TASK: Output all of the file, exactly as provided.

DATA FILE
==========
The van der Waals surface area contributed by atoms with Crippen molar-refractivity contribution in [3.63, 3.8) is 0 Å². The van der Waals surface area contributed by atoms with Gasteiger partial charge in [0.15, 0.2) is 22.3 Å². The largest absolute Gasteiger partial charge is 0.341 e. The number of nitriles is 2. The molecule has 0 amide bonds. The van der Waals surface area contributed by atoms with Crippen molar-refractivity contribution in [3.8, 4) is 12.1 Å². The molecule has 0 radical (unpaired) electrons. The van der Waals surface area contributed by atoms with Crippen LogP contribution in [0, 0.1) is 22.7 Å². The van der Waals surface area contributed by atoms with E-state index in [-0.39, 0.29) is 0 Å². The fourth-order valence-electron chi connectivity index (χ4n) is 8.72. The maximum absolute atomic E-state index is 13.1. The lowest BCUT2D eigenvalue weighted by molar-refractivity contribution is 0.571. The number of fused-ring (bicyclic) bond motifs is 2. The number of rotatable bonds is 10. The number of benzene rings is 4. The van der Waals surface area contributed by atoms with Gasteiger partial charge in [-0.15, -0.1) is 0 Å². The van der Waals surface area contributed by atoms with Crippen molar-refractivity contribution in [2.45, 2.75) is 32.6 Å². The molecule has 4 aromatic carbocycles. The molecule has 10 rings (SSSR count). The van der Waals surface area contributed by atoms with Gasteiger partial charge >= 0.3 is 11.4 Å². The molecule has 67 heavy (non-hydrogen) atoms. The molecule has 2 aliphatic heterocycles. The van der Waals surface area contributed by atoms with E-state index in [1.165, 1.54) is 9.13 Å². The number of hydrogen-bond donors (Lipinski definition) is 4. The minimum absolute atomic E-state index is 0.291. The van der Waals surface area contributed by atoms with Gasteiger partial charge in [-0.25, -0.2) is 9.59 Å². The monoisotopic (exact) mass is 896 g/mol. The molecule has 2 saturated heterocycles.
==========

The van der Waals surface area contributed by atoms with Crippen molar-refractivity contribution in [3.63, 3.8) is 0 Å². The van der Waals surface area contributed by atoms with Gasteiger partial charge in [0.15, 0.2) is 22.3 Å². The largest absolute Gasteiger partial charge is 0.341 e. The number of nitriles is 2. The molecule has 0 amide bonds. The van der Waals surface area contributed by atoms with Crippen molar-refractivity contribution in [3.8, 4) is 12.1 Å². The molecule has 0 radical (unpaired) electrons. The van der Waals surface area contributed by atoms with Crippen LogP contribution in [0, 0.1) is 22.7 Å². The van der Waals surface area contributed by atoms with E-state index in [-0.39, 0.29) is 0 Å². The fourth-order valence-electron chi connectivity index (χ4n) is 8.72. The maximum absolute atomic E-state index is 13.1. The lowest BCUT2D eigenvalue weighted by molar-refractivity contribution is 0.571. The number of fused-ring (bicyclic) bond motifs is 2. The number of rotatable bonds is 10. The number of benzene rings is 4. The van der Waals surface area contributed by atoms with Gasteiger partial charge in [-0.15, -0.1) is 0 Å². The van der Waals surface area contributed by atoms with Crippen molar-refractivity contribution in [2.45, 2.75) is 32.6 Å². The molecule has 4 aromatic carbocycles. The molecule has 10 rings (SSSR count). The van der Waals surface area contributed by atoms with Gasteiger partial charge >= 0.3 is 11.4 Å². The molecule has 67 heavy (non-hydrogen) atoms. The molecule has 2 aliphatic heterocycles. The van der Waals surface area contributed by atoms with E-state index in [1.165, 1.54) is 9.13 Å². The number of hydrogen-bond donors (Lipinski definition) is 4. The minimum absolute atomic E-state index is 0.291. The van der Waals surface area contributed by atoms with Gasteiger partial charge in [-0.25, -0.2) is 9.59 Å². The monoisotopic (exact) mass is 896 g/mol. The molecule has 2 saturated heterocycles.